Stefano Donati - PhD Student

"I enjoy combining synthetic and systems biology approaches to understand how bacterial metabolism functions. This is of particular relevance for the engineering of efficient bio-factories.
In particular, in my project I have studied how robust is the primary metabolism of E. coli, by perturbing it with CRISPR interference and analyzing the response at a multi-omics level."

Michelle Kuntz - PhD Student

"In my Ph.D. project, I am aiming to further investigate the interactions of metabolism and gene expression by using high-throughput methods. My experiments are based on perturbing gene expression of metabolic genes in pooled strain libraries with CRISPR interference and measuring responses for instance by Next-Generation Sequencing. In combination with data sets of other multi-omics techniques, this will help us to better understand microbial metabolism and to use this knowledge for the generation of fitter production strains."

Niklas Farke - PhD Student

"Prior to starting my Ph.D. as computational biologist in Hannes group I obtained my Bachelor's and Master's degrees in Molecular Biotechnology and Industrial Biotechnology at the TU Munich. My research interest is the systems biology of metabolism, especially discovering and comprehending metabolic regulations. To this end, I perform many computational tasks including the analysis of raw mass spectrometry data, mathematical modelling of metabolic networks and machine learning with multi-omics data. Most of the time, I collaborate closely with my wet lab colleagues."

Paul Lubrano PhD Student

"I am a French PhD student who studied Biotechnology in Paris (Sup'Biotech). My experience encompasses working in both academic (CEA, MNHN, France) and industrial (Biosyntia, Denmark) sectors mainly in the engineering of micro-organisms for industrial biotechnology. I also participated in the iGEM competition in 2017 (iGEM IONIS). My current project relies on the multi-omics study of essential processes like translation and transcription in Escherichia coli. I hope to develop industrial and medical applications with such approach."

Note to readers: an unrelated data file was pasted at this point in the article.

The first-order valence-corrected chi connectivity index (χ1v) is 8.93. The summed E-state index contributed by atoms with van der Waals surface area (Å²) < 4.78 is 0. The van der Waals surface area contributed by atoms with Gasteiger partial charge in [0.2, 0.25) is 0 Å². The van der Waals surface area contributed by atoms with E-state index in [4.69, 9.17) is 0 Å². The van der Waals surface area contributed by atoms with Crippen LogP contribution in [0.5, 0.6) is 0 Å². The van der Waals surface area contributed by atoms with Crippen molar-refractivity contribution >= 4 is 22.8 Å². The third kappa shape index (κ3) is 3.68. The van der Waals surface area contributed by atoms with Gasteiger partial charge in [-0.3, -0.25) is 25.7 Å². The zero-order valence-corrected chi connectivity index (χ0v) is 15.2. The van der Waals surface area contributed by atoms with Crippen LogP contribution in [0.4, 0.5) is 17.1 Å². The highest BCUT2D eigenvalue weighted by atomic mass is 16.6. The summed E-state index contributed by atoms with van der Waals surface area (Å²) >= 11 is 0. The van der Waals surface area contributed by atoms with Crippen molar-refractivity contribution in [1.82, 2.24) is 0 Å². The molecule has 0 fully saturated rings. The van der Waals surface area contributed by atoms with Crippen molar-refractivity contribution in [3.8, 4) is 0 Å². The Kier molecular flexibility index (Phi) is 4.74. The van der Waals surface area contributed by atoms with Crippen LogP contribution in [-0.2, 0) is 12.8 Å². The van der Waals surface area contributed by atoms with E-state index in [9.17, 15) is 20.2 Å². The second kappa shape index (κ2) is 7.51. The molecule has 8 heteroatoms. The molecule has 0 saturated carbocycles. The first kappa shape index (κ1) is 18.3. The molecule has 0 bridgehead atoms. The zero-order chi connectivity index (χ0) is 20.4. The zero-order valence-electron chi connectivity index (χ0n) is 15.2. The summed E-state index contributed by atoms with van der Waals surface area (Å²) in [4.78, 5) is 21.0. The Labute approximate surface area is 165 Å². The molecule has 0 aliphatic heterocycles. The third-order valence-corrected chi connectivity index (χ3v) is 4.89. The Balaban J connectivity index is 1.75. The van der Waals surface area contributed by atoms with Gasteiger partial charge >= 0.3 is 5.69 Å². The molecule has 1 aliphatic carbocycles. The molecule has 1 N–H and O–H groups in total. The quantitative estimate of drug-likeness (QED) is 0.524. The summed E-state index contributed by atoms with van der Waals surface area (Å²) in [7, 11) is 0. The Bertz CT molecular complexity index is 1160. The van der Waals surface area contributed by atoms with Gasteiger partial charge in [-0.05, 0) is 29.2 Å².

Thorben Schramm - PhD Student

"Dynamic control of cellular metabolism and growth is important for innovative bioprocess strategies, e.g. for two-stage processes, and for studying the regulation of  metabolism. In my research, I use temperature-sensitive enzymes to achieve the dynamic control of metabolism and developed a two-stage bioprocess  for citrulline production in 1-L bioreactors (Schramm et al. 2020). On the hunt for temperature-sensitive enzymes, I generate large strain libraries with different contemporary cloning techniques. Combining a single-cell growth rate reporter (TIMER) with flow cytometry, the libraries are screened in high-throughput for the desired temperature-sensitive mutants. With the cutting-edge quantitative LC-MS/MS method (Guder et al. 2017) that we developed, I investigate my production strains but also the strains of our collaborators (Boecker et al., 2019)."

Chun-Ying Wang - PhD Student

"I am Chun-Ying, a PhD student working on dynamic control of E. coli to produce chemicals such as glycerol, carotenoids, arginine, etc. I was trained as a molecular biologist at NCHU, Taiwan, but I also have interdisciplinary experience in the polymer of carbon nanotube, microfluidics and marine algae research. I endeavor myself to be an interdisciplinary specialist in the combination of industrial and academic fields to make applicable technology for the world."